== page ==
Roland Garros: Townsend d. Cornet
Signs of turbulence swirled all around Taylor Townsend today. The American teenager's 4-1 second-set lead had dissolved and her 4-1 third-set lead was fading fast, as exuberant fans erupted in the wave while chanting support for hard-charging Alize Cornet. The French No. 1 had fought off four match points and was within a couple of points of leveling the decider as showers spit down from above.
The 18-year-old Townsend took it all in, took a deep breath, and then closed the curtain on Cornet's comeback.
In a match of wild momentum shifts and dazzling shotmaking, Townsend kept her cool in posting a dramatic 6-4, 4-6, 6-4 victory that spanned two hours and 28 minutes and propelled her into the third round of the French Open—in her maiden major.
On a day in which a trio of American women—reigning champion Serena Williams, former finalist Venus Williams and Varvara Lepchenko—all bit the dust, the youngest and lowest-ranked woman still standing signaled her arrival in Paris. Combining a sledgehammer forehand with sculptor's feel around net and a knack for the massive strike, the 205th-ranked Townsend cracked more than twice as many winners (43 to 18) as the No. 20 seed in earning her 12th consecutive win.
Townsend, who won 21 of 30 trips to net, set the tone for her all-court attack in the warm-up, immediately moving to net to practice volleys and overheads rather than retreating to the baseline. Then she took the match to Cornet, breaking for a 2-1 lead.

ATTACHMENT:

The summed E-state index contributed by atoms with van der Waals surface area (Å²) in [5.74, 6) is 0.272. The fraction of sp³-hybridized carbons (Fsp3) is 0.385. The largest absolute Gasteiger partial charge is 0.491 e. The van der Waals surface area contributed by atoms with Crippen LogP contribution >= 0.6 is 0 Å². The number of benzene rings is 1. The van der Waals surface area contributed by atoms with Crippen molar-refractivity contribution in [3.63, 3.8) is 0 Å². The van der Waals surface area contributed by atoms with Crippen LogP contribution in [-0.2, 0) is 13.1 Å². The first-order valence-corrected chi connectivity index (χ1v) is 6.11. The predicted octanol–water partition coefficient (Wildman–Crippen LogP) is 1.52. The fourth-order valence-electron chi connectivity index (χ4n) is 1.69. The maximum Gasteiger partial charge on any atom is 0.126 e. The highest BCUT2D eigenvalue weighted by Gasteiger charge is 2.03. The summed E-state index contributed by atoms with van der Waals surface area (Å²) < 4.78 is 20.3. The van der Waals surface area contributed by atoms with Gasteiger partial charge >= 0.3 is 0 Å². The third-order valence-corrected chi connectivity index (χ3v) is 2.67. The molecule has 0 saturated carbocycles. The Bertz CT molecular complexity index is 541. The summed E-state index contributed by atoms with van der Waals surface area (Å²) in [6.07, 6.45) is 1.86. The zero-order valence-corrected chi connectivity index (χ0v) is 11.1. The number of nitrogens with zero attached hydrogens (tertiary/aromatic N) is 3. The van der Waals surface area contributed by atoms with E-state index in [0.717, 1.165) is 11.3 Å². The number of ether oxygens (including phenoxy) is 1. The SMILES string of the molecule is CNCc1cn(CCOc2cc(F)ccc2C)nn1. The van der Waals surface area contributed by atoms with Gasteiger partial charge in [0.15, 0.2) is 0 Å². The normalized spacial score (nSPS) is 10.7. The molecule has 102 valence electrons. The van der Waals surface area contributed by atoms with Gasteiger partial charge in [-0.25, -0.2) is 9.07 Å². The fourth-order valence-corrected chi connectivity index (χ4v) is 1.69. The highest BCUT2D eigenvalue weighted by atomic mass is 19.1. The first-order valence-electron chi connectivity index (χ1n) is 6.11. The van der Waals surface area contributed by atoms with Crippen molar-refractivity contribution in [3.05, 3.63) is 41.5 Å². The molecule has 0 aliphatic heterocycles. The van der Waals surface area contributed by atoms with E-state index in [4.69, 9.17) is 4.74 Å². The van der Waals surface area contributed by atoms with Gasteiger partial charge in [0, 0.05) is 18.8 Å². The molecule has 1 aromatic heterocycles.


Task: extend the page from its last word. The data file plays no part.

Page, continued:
Cornet saved three break points for 3-4, then broke back. The Nice native's two-handed backhand is her best shot, but feeds directly into Townsend's lethal lefty forehand. Twenty of Townsend's winners came off that wing, a shot she can curl into the corners with heavier spin, bend into short angles or flatten down the line.
Townsend blasted a forehand drive down the line to break for 5-4, then swooped in and planted a high forehand volley down the line to seize the opening set with a firm "Come on!"
The former junior world No. 1's twisting lefty serve burrowed into Cornet's body at times and curled away at others, coaxing some shanked returns but also producing seven double faults. The wild card netted a double fault and sailed a forehand beyond the baseline as Cornet broke back for 2-4 in the second set, prompting an "Alize! Alize!" chant from French fans.
Recharged, Cornet rolled through a love hold to close to 3-4, then exploited some backhand lapses from Townsend to break for a second straight time and deadlock the set. When Cornet held for 5-4, French fans responded with a spontaneous rendition of the wave.
Working over the American's two-hander in one of the longest exchanges of the set, Cornet drew a backhand error into net to level the match, celebrating her five-game run by fist-pumping with such gusto that her blond pony-tail nearly flipped over the top of her orange visor.
Composure was a key component for Townsend, who spent changeovers studying her notes and rarely looked stressed after squandering leads. Remaining in the moment, she teed off on a short second serve, blasting a forehand return winner down the line—her 18th winner off that wing—to take a 3-0 double-break lead in the decider.
Credit Cornet for fighting until the very end. She saved four match points earning a hard-fought hold for 2-5 and began bleeding errors from the teen, winning 10 of 11 points to close to 4-5. Serving for the match again at 30-all, Townsend took a deep breath, hit a solid second serve to draw the return error for a fifth match point. When Cornet's forehand settled into the net, Townsend thrust her arms in the air in joy and pumped her right fist in excitement. She will face 14th-seeded Spaniard Carla Suarez Navarro next.
Asked to assess her potential afterward, a smiling Townsend replied "The sky's the limit. [I'm taking it] one ball at a time."